Sewage flow monitoring can be a dirty job, but it doesn’t have to be a difficult one. When you utilize a flume with a manhole, flow rate measurement in sewage flows is fairly easy. You just need to make sure you’re using the right kind of flume design for your specific flow channel needs. Learn about all the best flumes to use in a sewage flow, and discover the benefits of each of the top options.
In most cases, the Palmer-Bowlus flume is your best bet for sewage flows, as that’s what it was specifically designed for. You’ll find convenient inline installation with existing piping, and the flume is largely self-cleaning, provided that the flow is intense enough. Additionally, you can opt for short-length or other versions depending on whether you need a retrofit, an insert or entirely new construction. Just remember that they require long upstream pipe runs.
The Parshall flume is the most well-researched flume design there is. With so much research and investigation pumped into this flume, it has been discovered how effective it is for sewage flows. As long as the throat width is at least 3 inches wide, you don’t have to worry about clogging, as these flumes pass solids easily. Given these flumes’ popularity, most operators are already familiar with how they work. Additionally, extensive research makes it easy to make adjustments in the equation for any alignment shifts.
While trapezoidal flumes were originally designed to deal with flashy streams, they work quite well when applied to sewage flows. They can pass solids fairly well, and the outward V-shape of the opening allows any potential clogs to be pushed through by the subsequent flow. The flume is flat-bottomed as well, so you don’t have to worry about setting it above the pipe inverts. It’s important to remember, however, that trapezoidal flumes have to be considerably wide to deal with increased flow rates. Because of this requirement, they may not fit into existing manholes, though that’s not a problem if you’re looking for a new build.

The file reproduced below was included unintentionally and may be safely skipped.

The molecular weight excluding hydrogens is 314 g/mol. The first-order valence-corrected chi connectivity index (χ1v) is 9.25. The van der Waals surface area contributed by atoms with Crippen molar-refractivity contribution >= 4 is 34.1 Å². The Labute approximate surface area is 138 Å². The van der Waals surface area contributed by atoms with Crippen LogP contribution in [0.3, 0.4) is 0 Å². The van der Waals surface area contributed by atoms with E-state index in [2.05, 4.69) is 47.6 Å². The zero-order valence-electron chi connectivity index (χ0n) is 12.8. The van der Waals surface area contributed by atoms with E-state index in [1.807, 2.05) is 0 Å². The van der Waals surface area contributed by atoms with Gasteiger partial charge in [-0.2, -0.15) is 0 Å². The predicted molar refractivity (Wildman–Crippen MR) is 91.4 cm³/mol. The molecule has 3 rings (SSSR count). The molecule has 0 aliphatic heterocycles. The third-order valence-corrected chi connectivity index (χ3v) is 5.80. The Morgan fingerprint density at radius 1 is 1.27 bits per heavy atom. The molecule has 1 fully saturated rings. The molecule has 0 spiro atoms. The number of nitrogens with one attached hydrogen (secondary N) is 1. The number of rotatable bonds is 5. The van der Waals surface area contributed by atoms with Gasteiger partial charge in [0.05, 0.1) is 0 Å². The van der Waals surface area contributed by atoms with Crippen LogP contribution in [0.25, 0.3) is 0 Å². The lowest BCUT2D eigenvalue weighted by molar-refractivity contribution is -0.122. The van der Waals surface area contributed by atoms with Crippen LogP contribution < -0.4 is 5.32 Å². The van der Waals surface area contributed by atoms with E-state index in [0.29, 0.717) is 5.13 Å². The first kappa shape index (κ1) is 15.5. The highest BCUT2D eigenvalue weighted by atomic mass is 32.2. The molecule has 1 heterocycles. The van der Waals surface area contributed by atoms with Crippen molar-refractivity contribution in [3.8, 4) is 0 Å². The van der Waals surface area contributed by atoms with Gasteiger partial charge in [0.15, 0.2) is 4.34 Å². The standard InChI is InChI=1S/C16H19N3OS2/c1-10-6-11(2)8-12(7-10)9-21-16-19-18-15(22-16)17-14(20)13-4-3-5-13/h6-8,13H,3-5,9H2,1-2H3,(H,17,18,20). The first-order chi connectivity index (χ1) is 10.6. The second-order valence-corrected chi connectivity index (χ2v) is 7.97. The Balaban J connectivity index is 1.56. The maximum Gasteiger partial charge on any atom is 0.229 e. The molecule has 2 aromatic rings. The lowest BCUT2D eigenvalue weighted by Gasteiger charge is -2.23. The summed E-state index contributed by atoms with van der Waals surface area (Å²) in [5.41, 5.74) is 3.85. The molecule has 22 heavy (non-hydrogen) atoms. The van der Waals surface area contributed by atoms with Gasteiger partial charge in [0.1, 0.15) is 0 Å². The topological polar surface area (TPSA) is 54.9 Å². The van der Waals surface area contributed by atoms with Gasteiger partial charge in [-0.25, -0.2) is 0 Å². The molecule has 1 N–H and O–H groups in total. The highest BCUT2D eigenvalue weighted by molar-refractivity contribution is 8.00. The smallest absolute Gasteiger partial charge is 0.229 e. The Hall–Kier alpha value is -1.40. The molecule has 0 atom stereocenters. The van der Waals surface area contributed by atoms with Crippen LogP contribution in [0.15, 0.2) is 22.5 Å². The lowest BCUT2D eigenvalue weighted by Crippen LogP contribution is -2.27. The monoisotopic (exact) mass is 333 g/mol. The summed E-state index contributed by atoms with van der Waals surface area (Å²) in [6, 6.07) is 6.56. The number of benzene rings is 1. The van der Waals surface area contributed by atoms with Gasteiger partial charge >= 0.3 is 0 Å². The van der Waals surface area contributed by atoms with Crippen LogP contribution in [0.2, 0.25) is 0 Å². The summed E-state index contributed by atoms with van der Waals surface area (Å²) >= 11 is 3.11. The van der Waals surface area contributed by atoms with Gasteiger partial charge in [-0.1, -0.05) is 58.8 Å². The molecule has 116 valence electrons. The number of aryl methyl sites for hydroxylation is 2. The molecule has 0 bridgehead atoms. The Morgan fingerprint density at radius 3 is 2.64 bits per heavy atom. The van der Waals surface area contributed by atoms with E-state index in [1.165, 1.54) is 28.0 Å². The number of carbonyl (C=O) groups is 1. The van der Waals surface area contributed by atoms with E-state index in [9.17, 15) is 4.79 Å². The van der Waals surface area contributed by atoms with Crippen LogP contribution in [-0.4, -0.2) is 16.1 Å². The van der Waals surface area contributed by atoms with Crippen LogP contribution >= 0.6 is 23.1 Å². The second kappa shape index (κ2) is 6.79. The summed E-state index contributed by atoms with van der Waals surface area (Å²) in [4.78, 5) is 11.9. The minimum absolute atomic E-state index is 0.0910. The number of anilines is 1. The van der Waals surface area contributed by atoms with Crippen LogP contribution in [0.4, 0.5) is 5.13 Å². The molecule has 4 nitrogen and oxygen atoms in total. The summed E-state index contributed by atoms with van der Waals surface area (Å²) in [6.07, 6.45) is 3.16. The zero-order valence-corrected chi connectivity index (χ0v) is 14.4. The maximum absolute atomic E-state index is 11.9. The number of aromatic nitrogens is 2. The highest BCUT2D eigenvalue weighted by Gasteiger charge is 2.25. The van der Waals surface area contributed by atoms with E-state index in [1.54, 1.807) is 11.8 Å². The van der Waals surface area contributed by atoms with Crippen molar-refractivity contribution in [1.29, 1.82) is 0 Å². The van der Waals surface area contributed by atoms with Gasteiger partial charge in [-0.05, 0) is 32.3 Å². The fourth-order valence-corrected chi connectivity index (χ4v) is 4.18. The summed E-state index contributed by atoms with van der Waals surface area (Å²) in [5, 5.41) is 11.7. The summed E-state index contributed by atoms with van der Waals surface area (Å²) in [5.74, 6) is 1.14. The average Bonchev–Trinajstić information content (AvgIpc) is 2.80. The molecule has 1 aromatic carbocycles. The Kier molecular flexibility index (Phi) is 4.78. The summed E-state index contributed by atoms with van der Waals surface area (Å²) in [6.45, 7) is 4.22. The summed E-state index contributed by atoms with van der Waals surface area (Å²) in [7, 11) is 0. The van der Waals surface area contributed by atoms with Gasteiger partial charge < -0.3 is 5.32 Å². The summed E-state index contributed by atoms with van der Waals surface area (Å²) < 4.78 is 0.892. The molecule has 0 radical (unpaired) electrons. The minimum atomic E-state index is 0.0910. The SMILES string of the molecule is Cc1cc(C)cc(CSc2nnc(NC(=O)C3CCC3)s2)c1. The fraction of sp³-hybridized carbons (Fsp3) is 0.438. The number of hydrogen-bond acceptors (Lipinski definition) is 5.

Cutthroat flumes can be quite adept at handling sewage flows because solids pass well and clogging isn’t a concern provided that the throat is at least 3 inches wide. This design also makes it easy to determine the head and flow rate, so taking proper measurements is easier. Even making alterations to the equation for misalignment is fairly simple. Make sure any operator using it, however, knows it’s a cutthroat flume, as it looks fairly similar to the much more common Parshall flume.
Sewage Flow Flumes From Tracom
Now that you know the best flumes to use in a sewer flow, it’s time to get your hands on one of your own. At Tracom, we offer a wide variety of flume styles suitable for sewage flows, with plenty of customization options available for your unique flow conditions. Contact us today to find the perfect flume for your needs.